While the Voyage to Cythera collection (Autumn/Winter 1989–90) took its title from Jean-Antoine Watteau’s famous 1717 painting, the first direct quotations of eighteenth-century French decorative art came the following year in Pagan V (Spring/Summer 1990).[14] That collection included patterns taken directly from Sèvres porcelain in the Wallace Collection. The nets, fluting, and scalloped patterns on porcelain vases and tea services were abstracted to form navy, teal, and gold shapes on light, billowing fabrics. Among the objects that inspired these Sèvres patterns is a cup and saucer set that had languished in the basement of the Wallace, long thought to be a later nineteenth-century example, before Savill recognized it as an eighteenth-century piece.[15] 

Fig. 3. Unknown artist, Toilette mirror, 1713. Oak, ebony, première-partie Boulle marquetry of brass and turtle shell, gilt bronze, brass feet, glass, 73 x 56 cm. Wallace Collection, London. © Wallace, CC-BY-NC-ND 4.0.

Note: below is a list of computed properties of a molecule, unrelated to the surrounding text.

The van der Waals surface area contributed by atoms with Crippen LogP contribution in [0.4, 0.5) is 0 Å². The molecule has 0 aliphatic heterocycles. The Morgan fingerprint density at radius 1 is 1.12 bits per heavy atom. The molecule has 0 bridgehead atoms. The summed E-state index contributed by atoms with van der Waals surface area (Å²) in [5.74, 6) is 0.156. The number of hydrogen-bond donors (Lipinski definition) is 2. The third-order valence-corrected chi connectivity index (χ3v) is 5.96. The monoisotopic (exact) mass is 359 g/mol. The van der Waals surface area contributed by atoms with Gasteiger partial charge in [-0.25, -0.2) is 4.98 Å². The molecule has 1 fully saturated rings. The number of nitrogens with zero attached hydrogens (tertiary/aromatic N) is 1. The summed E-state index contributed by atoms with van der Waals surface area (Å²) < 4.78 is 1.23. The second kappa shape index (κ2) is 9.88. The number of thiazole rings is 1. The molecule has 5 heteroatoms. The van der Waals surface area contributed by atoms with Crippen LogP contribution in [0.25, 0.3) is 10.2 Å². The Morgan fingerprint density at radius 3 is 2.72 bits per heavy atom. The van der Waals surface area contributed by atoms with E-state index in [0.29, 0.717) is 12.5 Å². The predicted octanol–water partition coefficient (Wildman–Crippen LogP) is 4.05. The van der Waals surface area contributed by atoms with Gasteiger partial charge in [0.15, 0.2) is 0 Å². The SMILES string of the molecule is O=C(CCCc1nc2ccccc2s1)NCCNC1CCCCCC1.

But it was the next collection, Portrait (Autumn/Winter 1990–91), that would take direct quotations of objects in the Wallace Collection further. Two objects reproduced by Westwood were to become very closely associated with her oeuvre: a Boulle mirror from 1713 with an exquisite marquetry back (Fig. 3), and François Boucher’s Daphnis and Chloe (1743).[16] Westwood frequently acknowledged her debt to the Wallace, stating in a short film she recorded for the museum in 2009 (Fig. 4):

My collection that was most inspired by the Wallace Collection was a collection called Portrait. I wanted to use the things that most epitomized paintings. And for example, I chose pearl drop earrings because I decided that was the most typical jewelry throughout the century somehow. I designed a special hat that would look just as good as someone in 1930, 1830, 1730, a sort of little trilby type thing. I wanted canvas in my collection and even more I wanted an actual photographic painting and that is when I decided to choose the Boucher, as being so typical and so pretty. I had it printed on corsets.[17]

Fig. 4. Vivienne Westwood, “Vivienne Westwood on the Wallace Collection,” YouTube video. 5:17, October 1, 2009,